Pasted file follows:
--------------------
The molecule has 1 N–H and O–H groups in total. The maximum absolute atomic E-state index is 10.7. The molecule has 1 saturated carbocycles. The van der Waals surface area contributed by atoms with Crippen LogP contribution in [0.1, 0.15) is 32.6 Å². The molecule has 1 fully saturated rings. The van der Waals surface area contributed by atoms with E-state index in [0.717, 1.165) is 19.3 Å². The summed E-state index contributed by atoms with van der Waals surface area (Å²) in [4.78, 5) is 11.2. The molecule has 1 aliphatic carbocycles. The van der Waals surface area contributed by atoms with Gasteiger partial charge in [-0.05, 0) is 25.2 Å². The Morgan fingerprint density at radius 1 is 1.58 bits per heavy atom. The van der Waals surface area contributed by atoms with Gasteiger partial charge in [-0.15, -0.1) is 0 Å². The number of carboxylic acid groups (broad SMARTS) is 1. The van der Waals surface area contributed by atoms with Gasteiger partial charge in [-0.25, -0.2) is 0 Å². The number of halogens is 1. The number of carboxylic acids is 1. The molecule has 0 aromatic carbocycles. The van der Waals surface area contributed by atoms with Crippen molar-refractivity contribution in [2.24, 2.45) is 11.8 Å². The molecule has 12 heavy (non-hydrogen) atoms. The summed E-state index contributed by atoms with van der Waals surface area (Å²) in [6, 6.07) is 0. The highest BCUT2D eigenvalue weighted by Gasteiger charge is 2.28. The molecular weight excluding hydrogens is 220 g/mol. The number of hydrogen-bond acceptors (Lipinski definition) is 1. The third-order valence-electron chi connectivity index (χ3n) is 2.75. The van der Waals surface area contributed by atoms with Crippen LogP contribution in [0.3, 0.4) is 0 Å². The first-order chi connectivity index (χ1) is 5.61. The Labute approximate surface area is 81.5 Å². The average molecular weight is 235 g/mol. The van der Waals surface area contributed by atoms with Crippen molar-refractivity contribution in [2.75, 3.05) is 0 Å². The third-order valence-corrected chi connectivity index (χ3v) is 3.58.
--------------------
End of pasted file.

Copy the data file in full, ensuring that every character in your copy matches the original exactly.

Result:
The molecule has 1 N–H and O–H groups in total. The maximum absolute atomic E-state index is 10.7. The molecule has 1 saturated carbocycles. The van der Waals surface area contributed by atoms with Crippen LogP contribution in [0.1, 0.15) is 32.6 Å². The molecule has 1 fully saturated rings. The van der Waals surface area contributed by atoms with E-state index in [0.717, 1.165) is 19.3 Å². The summed E-state index contributed by atoms with van der Waals surface area (Å²) in [4.78, 5) is 11.2. The molecule has 1 aliphatic carbocycles. The van der Waals surface area contributed by atoms with Gasteiger partial charge in [-0.05, 0) is 25.2 Å². The Morgan fingerprint density at radius 1 is 1.58 bits per heavy atom. The van der Waals surface area contributed by atoms with Gasteiger partial charge in [-0.15, -0.1) is 0 Å². The number of carboxylic acid groups (broad SMARTS) is 1. The van der Waals surface area contributed by atoms with Gasteiger partial charge in [-0.25, -0.2) is 0 Å². The number of halogens is 1. The number of carboxylic acids is 1. The molecule has 0 aromatic carbocycles. The van der Waals surface area contributed by atoms with Crippen molar-refractivity contribution in [2.24, 2.45) is 11.8 Å². The molecule has 12 heavy (non-hydrogen) atoms. The summed E-state index contributed by atoms with van der Waals surface area (Å²) in [6, 6.07) is 0. The highest BCUT2D eigenvalue weighted by Gasteiger charge is 2.28. The molecular weight excluding hydrogens is 220 g/mol. The number of hydrogen-bond acceptors (Lipinski definition) is 1. The third-order valence-electron chi connectivity index (χ3n) is 2.75. The van der Waals surface area contributed by atoms with Crippen LogP contribution in [0.3, 0.4) is 0 Å². The first-order chi connectivity index (χ1) is 5.61. The Labute approximate surface area is 81.5 Å². The average molecular weight is 235 g/mol. The van der Waals surface area contributed by atoms with Crippen molar-refractivity contribution in [2.75, 3.05) is 0 Å². The third-order valence-corrected chi connectivity index (χ3v) is 3.58.